Diocese Releases Report On Past Sexual Abuse of MinorsNov 17, 2003 | Springfield Catholic Times
Since 1950, the Catholic Diocese of Springfield in Illinois has received 43 credible allegations of sexual abuse of a minor against 14 diocesan priests, according to a report released by Bishop George J. Lucas. None of the priests involved remain in public ministry; the majority are deceased.
The information was gathered as part of the diocesan response to a survey conducted by researchers at the John Jay College of Criminal Justice in New York. At their June 2002 meeting in Dallas, the U.S. Conference of Catholic Bishops called for an impartial survey to determine the nature and scope of known sexual abuse of minors by Catholic clergy.
The results of the national study, covering U.S. Catholic dioceses during the period between 1950 and 2003, are scheduled for release in the second week of February 2004.
"We regret that any child or young person was ever abused by someone working in the name of the church, especially by clergy," said Bishop Lucas. "We are committed to communicating the truth about what has happened over the past 53 years here in our diocese. We hope that this report will in some way aid in the process of healing for anyone who has been harmed by the sexual abuse of a minor."
The 14 priests identified in the report represent 3.29 percent of the approximately 425 diocesan priests who served in the Springfield diocese since 1950.
The diocese is also aware of five allegations during those years against three priests belonging to religious orders who were serving in the diocese. For the purposes of the national study, those cases will be included in statistics collected by the relevant religious communities.
The report also showed that, although victims of past abuse have come forward in recent years, there have been no credible reports of abuse occurring since 1987. In the one instance of an allegation of misconduct during the past 16 years, the priest involved was cleared of the charges after an investigation by the Illinois State Police and the Illinois Department of Children and Family Services.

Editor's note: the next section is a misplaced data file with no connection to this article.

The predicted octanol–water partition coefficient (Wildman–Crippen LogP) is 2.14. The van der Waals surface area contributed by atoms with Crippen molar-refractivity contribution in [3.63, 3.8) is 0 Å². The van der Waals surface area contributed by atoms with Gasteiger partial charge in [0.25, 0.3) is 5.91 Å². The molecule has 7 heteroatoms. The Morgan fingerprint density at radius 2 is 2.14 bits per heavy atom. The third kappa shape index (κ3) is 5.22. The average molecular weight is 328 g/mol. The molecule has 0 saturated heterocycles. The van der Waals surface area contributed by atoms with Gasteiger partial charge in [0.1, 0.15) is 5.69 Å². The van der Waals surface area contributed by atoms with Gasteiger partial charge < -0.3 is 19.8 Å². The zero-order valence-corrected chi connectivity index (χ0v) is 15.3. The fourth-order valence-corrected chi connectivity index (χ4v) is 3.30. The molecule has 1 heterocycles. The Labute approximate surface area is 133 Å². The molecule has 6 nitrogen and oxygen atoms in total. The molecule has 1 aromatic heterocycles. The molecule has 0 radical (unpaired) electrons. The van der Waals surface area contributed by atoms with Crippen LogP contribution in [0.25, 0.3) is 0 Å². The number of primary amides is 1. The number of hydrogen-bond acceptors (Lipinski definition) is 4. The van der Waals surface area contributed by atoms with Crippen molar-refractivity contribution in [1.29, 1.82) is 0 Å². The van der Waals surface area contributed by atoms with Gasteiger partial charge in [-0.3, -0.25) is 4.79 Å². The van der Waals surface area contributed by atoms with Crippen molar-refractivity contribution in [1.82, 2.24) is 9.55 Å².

During the past 53 years, the diocese has paid approximately $1.7 million in settlements to victims and provided an additional $120,000 for medical expenses such as professional counseling. About $315,000 was paid in attorney fees. Of these amounts, over $1.1 million of the settlements and $51,000 of the legal fees was paid by insurance.
In 1994, the diocese released its Pastoral Policy on Sexual Misconduct with Minors by Church Personnel. It unequivocally prohibited sexual abuse of minors and said that those who had knowledge of such acts had a strong "moral obligation" to report them and to cooperate with civil authorities in investigating such acts.
In June 2003, the policy was revised in response to the U.S. bishops' Charter for the Protection of Children and Young People and the accompanying legal norms. The diocesan Policy on Working with Minors, also released last June, establishes a code of conduct and standards of behavior for persons working with children and young people.
The diocese also requires that anyone who has significant contact with minors through diocesan churches, schools and other institutions undergo a criminal background check and participate in Protecting God's Children, a safe environment program designed to heighten awareness of the dangers of child sexual abuse.
"I want to stress again that our diocese is committed to the protection of children and young people," Bishop Lucas said. "We promise to receive any allegations of the sexual abuse of a minor respectfully and to investigate them thoroughly. I remain committed - and our policy provides the means to keep from active ministry any member of the clergy who is guilty of even one instance of sexual abuse of a minor."